Non-Fiction Texts with Claims

On Instagram, I asked teachers for their recommendations of non-fictions texts that make a claim. Below, you fill find a list of those recommendations in their own woods. I copied their messages directly into a document and posted them below :) I have not read these, but they have been teacher-recommended.

Michael Pollan’s books do (food related). Documentaries are great resources, too.

Use articles instead of books! Magazines or scholarly articles work awesome for this. I meet this standard sometimes  by using some newela articles

Just Mercy

I’ve heard good things about The New Jim Crow too but haven’t read it yet.

Discovering Wes Moore is a great book. There are two versions... discovering wes Moore is the middle school appropriate version. The other Wes Moore is the more mature version


Silent Spring by Rachel Carson

Hello! Preview a bit of Food Matters by Mark Bittman the next time you’re at a bookstore, could be an interesting choice for cross curricular connections (health, science) 😊

I teach APLANG and this is literally all we do! But, I don’t use large pieces of text- the anthology 50 essays is so good. There’s a teacher’s edition as well. It’s broken down by multiple table of contents- stylistic, topic, etc. I also teach for the same purpose a satirical unit and use Advice to Youth and then have my students develop their own claim giving advice to today’s youth through a satirical voice. It’s an awesome lesson and the kids did such a good job.

CommonLit has great articles

The New Jim Crow, but it’s pretty long.

There’s a book called Should there be zoo?  I think it’s by Mondo. 
Sorry. It’s a great book and has been written in a series of essays by a class. It provoked a lot of great conversation in my room and we read it after Tiger Rising and they also read The One & Only Ivan in third so they had some strong fiction context for why not.

i THINK i did this in high school with the frederick douglass book?? totally don’t remember very well but MAYBE. anything else non fiction we did articles & speeches

Omnivore’s Dilemma

I use a lot of articles for this. Sometimes where the author is specifically stating a claim, and sometimes where the author is implying his/her opinion and we call it an “implied claim.” For example, we read an article on Title IX and an article on women’s suffrage and then we looked at both of them and wrote about how the authors are making the same claim, but they do it in different ways. One used facts and statistics to show inequality, while the other one used examples that really related to the reader and made the reader see the inequality on more of a personal level because it makes you think about your own life.

Enrique’s Journey is such a good read! It describes the process a boy from Honduras went through while trying to cross the American border to be with his mom!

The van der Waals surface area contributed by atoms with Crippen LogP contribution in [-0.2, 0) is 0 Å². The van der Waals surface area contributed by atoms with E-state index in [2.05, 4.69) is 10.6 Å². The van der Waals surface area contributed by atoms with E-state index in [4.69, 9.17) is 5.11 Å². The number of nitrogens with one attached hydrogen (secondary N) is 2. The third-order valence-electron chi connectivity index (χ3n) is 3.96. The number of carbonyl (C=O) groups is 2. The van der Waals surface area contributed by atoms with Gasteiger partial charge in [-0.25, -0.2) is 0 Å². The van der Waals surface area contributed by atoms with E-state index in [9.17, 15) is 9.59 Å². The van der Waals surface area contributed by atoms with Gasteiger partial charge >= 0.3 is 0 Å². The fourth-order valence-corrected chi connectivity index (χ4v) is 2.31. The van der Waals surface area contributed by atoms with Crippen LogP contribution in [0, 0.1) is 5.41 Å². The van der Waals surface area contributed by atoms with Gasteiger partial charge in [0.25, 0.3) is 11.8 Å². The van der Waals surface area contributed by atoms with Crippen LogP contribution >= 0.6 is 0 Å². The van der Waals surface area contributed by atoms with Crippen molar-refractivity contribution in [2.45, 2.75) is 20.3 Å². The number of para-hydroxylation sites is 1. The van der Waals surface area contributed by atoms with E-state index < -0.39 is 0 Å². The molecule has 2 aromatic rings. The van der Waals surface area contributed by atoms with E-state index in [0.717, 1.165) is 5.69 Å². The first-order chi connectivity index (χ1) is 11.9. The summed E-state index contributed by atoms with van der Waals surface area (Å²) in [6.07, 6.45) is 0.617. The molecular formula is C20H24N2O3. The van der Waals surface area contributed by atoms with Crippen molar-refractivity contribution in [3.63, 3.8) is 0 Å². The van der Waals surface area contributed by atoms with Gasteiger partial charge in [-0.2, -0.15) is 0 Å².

The New Jim Crow! Entire text available with lesson plans on 

I recommend either jigsawing it or summarizing some, though, because it’s dense. You could also pair it with (or instead show) Netflix’s 13th

I like to use When Lunch Fights back and I use it to prove that while nonfiction books have many different sections, it still has one central claim

The Other Wes Moore is great if you’re looking at privilege or the American Dream! I’ve taught No Impact Man by Colin Beavan, which Beavan’s explanation of what it was like to live a “no impact lifestyle” for a year if you’re interested in taking the environmental route :)

The notorious Benedict Arnold. It has a lot of good evidence to show how Benedict was a hero and a traitor. My students do an essay where they choose their claim and back it up with evidence from the text. They do such a great job.

I totally agree to use Articles. It gives them a direct view and often times easier to identify the claims. Kelly gallenger (totally destroying his name) has an awesome website of info text.

Frederick Douglass’s autobiography

I teach a high school class on true crime and we read Just Mercy for memoire and Dear Martin for fiction! Love the suggestions you’re getting

I’m using a memoir called the distance between us. It’s about the authors undocumented immigration process and totally a giant metaphor actual distance between us and those we care about both physically and emotionally. You see a lot of different claims (from who gets to cross, why they were left in Mexico for 8 years, and the process of crossing the border undocumented with a coyote. There the original that came out in 2014 and was part of Maryland’s One Book program and they have a lesson for high school aged students and there is also a young readers edition geared towards grades 4-7. It’s also written from a child’s perspective

Nickel and Dimed by Ehrenreich; So You’ve Been Publicly Shamed by Jon Ronson

Into The Wild. Bill makes many claims about nature and the national park services

The Other Wes Moore is good bc his claim is ambiguous. BUT if you DONT want subtlety Born to Run, Into the Wild, Into Thin Air, and Narrative of the Life of Frederick Douglass have all rocked my students’ worlds. They loved them.

Michael Pollan has a YA edition of The Omnivore’s Dilemma!

Amusing Ourselves to Death - Neil Postman

The Signal and the Noise by Nate Silver. It’s really great for analytical kids who love digging into data.

Unpunished murder is a new nonfiction book coming out on the 28th. It’s advertised as middle grade, but I personally feel it’s a much higher level read. I published a review on my account, but it basically tells the story of a not so well-known massacre committed against black freedman during the post civil war era, and the white men who committed the crime were all sent free without being punished. No charges. The author argues that this was possible because the constitution.

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